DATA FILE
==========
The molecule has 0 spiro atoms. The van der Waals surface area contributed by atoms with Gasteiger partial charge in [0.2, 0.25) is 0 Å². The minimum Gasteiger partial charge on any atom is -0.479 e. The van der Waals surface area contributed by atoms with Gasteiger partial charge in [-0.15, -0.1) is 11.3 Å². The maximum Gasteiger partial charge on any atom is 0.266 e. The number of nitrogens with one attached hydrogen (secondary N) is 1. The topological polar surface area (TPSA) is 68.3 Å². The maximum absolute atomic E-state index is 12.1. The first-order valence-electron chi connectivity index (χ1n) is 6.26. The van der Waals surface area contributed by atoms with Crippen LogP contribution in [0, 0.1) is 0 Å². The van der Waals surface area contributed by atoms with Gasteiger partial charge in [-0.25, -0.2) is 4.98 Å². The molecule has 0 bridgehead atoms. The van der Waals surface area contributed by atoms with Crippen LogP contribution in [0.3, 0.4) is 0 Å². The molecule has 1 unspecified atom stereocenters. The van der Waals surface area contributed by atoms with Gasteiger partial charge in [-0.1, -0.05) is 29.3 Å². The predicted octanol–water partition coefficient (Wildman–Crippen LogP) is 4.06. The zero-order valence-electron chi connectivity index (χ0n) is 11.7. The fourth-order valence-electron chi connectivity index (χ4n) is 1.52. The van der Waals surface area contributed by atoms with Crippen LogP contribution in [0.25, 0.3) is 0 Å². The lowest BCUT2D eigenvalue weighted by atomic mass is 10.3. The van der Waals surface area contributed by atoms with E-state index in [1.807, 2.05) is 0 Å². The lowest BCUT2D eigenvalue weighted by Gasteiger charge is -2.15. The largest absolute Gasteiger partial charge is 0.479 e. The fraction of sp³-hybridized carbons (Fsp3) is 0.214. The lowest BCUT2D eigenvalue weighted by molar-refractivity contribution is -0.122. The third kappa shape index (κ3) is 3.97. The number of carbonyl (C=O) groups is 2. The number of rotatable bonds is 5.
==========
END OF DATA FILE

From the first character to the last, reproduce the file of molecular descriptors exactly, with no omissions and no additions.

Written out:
The molecule has 0 spiro atoms. The van der Waals surface area contributed by atoms with Gasteiger partial charge in [0.2, 0.25) is 0 Å². The minimum Gasteiger partial charge on any atom is -0.479 e. The van der Waals surface area contributed by atoms with Gasteiger partial charge in [-0.15, -0.1) is 11.3 Å². The maximum Gasteiger partial charge on any atom is 0.266 e. The number of nitrogens with one attached hydrogen (secondary N) is 1. The topological polar surface area (TPSA) is 68.3 Å². The maximum absolute atomic E-state index is 12.1. The first-order valence-electron chi connectivity index (χ1n) is 6.26. The van der Waals surface area contributed by atoms with Crippen LogP contribution in [0, 0.1) is 0 Å². The van der Waals surface area contributed by atoms with Gasteiger partial charge in [-0.25, -0.2) is 4.98 Å². The molecule has 0 bridgehead atoms. The van der Waals surface area contributed by atoms with Crippen LogP contribution in [0.3, 0.4) is 0 Å². The molecule has 1 unspecified atom stereocenters. The van der Waals surface area contributed by atoms with Gasteiger partial charge in [-0.1, -0.05) is 29.3 Å². The predicted octanol–water partition coefficient (Wildman–Crippen LogP) is 4.06. The zero-order valence-electron chi connectivity index (χ0n) is 11.7. The fourth-order valence-electron chi connectivity index (χ4n) is 1.52. The van der Waals surface area contributed by atoms with Crippen LogP contribution in [0.25, 0.3) is 0 Å². The lowest BCUT2D eigenvalue weighted by atomic mass is 10.3. The van der Waals surface area contributed by atoms with E-state index in [1.807, 2.05) is 0 Å². The lowest BCUT2D eigenvalue weighted by Gasteiger charge is -2.15. The largest absolute Gasteiger partial charge is 0.479 e. The fraction of sp³-hybridized carbons (Fsp3) is 0.214. The lowest BCUT2D eigenvalue weighted by molar-refractivity contribution is -0.122. The third kappa shape index (κ3) is 3.97. The number of carbonyl (C=O) groups is 2. The number of rotatable bonds is 5.